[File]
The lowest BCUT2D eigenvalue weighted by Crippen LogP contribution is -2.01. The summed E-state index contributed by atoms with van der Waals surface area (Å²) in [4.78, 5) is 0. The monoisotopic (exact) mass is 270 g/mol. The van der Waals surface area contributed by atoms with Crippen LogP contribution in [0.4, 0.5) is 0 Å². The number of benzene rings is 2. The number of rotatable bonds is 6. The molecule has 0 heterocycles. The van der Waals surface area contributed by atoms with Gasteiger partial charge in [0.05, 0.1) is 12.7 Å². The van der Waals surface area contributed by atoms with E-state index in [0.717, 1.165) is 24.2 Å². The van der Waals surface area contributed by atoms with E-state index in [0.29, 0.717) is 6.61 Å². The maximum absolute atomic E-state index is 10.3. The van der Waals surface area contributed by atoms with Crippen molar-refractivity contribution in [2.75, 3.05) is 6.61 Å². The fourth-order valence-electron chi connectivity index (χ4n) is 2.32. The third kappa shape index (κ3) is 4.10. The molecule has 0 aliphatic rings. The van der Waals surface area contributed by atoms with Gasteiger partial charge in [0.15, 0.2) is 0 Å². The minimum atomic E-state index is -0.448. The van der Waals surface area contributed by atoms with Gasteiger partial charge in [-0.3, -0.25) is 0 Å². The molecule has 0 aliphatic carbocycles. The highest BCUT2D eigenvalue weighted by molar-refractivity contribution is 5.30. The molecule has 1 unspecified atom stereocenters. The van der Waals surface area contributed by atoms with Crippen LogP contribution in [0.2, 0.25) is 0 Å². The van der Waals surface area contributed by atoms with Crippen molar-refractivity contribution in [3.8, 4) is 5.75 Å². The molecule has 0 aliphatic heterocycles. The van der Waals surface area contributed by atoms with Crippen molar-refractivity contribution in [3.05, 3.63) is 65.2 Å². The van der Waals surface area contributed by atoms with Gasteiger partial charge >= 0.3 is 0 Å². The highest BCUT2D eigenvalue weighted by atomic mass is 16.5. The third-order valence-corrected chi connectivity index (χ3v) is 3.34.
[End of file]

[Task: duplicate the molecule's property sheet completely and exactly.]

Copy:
The lowest BCUT2D eigenvalue weighted by Crippen LogP contribution is -2.01. The summed E-state index contributed by atoms with van der Waals surface area (Å²) in [4.78, 5) is 0. The monoisotopic (exact) mass is 270 g/mol. The van der Waals surface area contributed by atoms with Crippen LogP contribution in [0.4, 0.5) is 0 Å². The number of benzene rings is 2. The number of rotatable bonds is 6. The molecule has 0 heterocycles. The van der Waals surface area contributed by atoms with Gasteiger partial charge in [0.05, 0.1) is 12.7 Å². The van der Waals surface area contributed by atoms with E-state index in [0.717, 1.165) is 24.2 Å². The van der Waals surface area contributed by atoms with E-state index in [0.29, 0.717) is 6.61 Å². The maximum absolute atomic E-state index is 10.3. The van der Waals surface area contributed by atoms with Crippen molar-refractivity contribution in [2.75, 3.05) is 6.61 Å². The fourth-order valence-electron chi connectivity index (χ4n) is 2.32. The third kappa shape index (κ3) is 4.10. The molecule has 0 aliphatic rings. The van der Waals surface area contributed by atoms with Gasteiger partial charge in [0.15, 0.2) is 0 Å². The minimum atomic E-state index is -0.448. The van der Waals surface area contributed by atoms with Gasteiger partial charge in [-0.3, -0.25) is 0 Å². The molecule has 0 aliphatic carbocycles. The highest BCUT2D eigenvalue weighted by molar-refractivity contribution is 5.30. The molecule has 1 unspecified atom stereocenters. The van der Waals surface area contributed by atoms with Crippen LogP contribution in [0.2, 0.25) is 0 Å². The van der Waals surface area contributed by atoms with Crippen molar-refractivity contribution in [3.8, 4) is 5.75 Å². The molecule has 0 aliphatic heterocycles. The van der Waals surface area contributed by atoms with Crippen molar-refractivity contribution in [3.05, 3.63) is 65.2 Å². The van der Waals surface area contributed by atoms with Gasteiger partial charge >= 0.3 is 0 Å². The highest BCUT2D eigenvalue weighted by atomic mass is 16.5. The third-order valence-corrected chi connectivity index (χ3v) is 3.34.